I get asked these question in it's various forms from time to time by well meaning people and honestly, it irritates me.
Asking any depressed person the WHY or WHAT question is like asking a person with cancer why they have cancer. Or a cold or the flu. There may be things in life--genetics, circumstances, stress--that may help to contribute to these diseases, but really, it's not something we have a whole lot of control over.
That's right. Depression is not a 'mood' I can control. Yes, there are moments in a persons life, when life isn't going quite right and they say they feel depressed-- have the blues. But the kind of depression that puts a person in the painful, fragile place, such as where I am currently, is not just a 'shake it off and put on a happy face, fake it till you make it' type situation. It's not something that will blow over in a little while, on its own. We're talking chemical changes in the brain. Misfiring if you will, and creating all kinds of havoc that can range from low energy to loss of interest in things that normally bring pleasure, from feeling irritable to sad and weepy, from insomnia to sleeping all the time. It can bring physical pain, like backaches. Oodles and oodles of fun stuff like that.
I was first diagnosed with clinical depression in 1997 but honestly, I think I developed severe depression as a teenager, perhaps even younger than that....
Deep breath here. I'm going to share something I have never shared before on my blog.
When I was 9 years old, I was molested. That traumatic experience shaped me dramatically and has had a profound effect on my entire life. From out of that sexual abuse, came a young girl who lacked greatly in self esteem, had a warped view of herself and this combined with some other dysfunctional circumstances, came a rebellious teenager with an invisible "L" on her forehead. (L for loser) It's little wonder that at 16 I ran away from home to be with my boyfriend, leaving home for good at 17 to marry him and then spent the next 15 years of my life being mistreated, manipulated, abused and controlled in every way possible. Looking back I can see how the abuse as a child really set me up for the abuse as an adult. I had no real concept of boundaries and was in no position of power to stop the abuse.
I'd say that was plenty to get depressed about, wouldn't you?
But I was never diagnosed with depression back then. After I finally escaped that first marriage, and was in counseling, I was diagnosed with PTSD (Post Traumatic Stress Disorder) and it was a long road of healing for me. Long road. (but a ton of really great stuff happened as a result which makes me very happy)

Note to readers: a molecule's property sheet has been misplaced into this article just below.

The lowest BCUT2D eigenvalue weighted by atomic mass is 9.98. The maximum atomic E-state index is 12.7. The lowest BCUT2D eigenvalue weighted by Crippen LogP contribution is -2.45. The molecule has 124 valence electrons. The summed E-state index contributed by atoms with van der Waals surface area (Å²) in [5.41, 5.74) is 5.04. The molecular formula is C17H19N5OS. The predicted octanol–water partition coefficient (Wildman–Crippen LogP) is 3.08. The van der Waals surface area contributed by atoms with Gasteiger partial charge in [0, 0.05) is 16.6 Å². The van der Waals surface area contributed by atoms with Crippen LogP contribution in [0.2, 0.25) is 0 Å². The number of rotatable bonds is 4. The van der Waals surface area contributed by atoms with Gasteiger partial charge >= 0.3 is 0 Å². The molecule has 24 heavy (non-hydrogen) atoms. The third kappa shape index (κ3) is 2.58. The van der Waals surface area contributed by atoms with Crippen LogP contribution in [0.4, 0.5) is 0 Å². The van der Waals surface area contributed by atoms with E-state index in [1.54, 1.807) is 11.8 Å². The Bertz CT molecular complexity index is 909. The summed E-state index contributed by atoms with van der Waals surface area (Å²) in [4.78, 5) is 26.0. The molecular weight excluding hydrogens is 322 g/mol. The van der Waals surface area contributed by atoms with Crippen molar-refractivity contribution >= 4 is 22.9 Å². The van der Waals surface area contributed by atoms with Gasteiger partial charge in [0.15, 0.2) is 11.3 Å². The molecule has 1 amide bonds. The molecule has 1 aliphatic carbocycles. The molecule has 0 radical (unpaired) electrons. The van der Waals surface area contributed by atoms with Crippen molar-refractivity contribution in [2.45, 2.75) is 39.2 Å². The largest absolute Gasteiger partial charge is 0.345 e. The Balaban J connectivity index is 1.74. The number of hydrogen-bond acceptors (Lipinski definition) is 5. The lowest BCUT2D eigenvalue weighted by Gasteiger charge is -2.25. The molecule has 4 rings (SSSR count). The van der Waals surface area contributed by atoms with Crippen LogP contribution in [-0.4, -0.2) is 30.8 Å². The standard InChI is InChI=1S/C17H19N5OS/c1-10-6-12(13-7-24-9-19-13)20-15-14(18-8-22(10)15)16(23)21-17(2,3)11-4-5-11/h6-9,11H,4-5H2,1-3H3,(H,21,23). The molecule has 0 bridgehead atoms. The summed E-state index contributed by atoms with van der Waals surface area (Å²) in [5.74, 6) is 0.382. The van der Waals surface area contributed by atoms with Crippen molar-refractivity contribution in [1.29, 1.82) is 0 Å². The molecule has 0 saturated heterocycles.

So. Back to 1997 and that first official diagnosis. I was prescribed some anti depressants for short term use. I eventually began to feel better and life went on. Along the way I was diagnosed with Fibromyalgia, which is story we'll save for a another day.
In 2005, I hit the bottom again. Big time. Back to the doctor I went and this time she said a new word. Dysthymia. It's a chronic type of depression in which a person's moods are regularly low, however the symptoms are not as severe as a person with major depression.(There is some research that suggests both the serotonin and the dopamine levels are affected in Dysthymia but that is probably more clinical information than most of us want to know) My doctor figured I developed this as a teen and have been ebbing and flowing with it ever since. Huh, go figure. Expose a person to repeated stresses, and I mean, some major ones. and the chemicals (serotonin and dopamine) in the brain change. They don't change back. So thank God, and I mean, really, Thank GOD, modern science has figured out a way to treat this through the use of medicine. Hey, I may not like having to take a pill every day but my mom doesn't like to shoot up with insulin either. We do it because it is what is needed to restore us to better health. I make it a practise to say a prayer of thanksgiving every morning as I swallow my "happy pill".
Another question I get asked is "Are you feeling better?"
I appreciate the care and concern with which this is asked because I know people mean well but its a hard question to answer, probably because it's difficult to put 'feeling better' into something quantitative. Is the medicine working? Yes. Is it curing me? No. It's leveling me out so I can function but it's not going to take the disorder away. Until I get to Heaven and get my new body, I'm gonna be rolling with this.
About 3 months after I started my antidepressants (back in 2005) I went in for a checkup. The doctor asked me how I was doing. I remember making a movement with my hand to indicate a flat line. No ups. No downs. Just a flat level line. And to that I verbally added "Everything feels... beige." My doctor tilted her head slightly as she processed my answer and smiled. Apparently she thought this was progress.
The medication has a tendency to kind of muffle things. I don't know how else to describe it. I do feel that I am leveling out, no more roller coaster action, but there is a barrier there... like I am rolled in bubble wrap.
Flatlined? Beige? Muffled? Bubble wrapped?
In some ways, I am relieved to know that, in time, this becomes the new normal.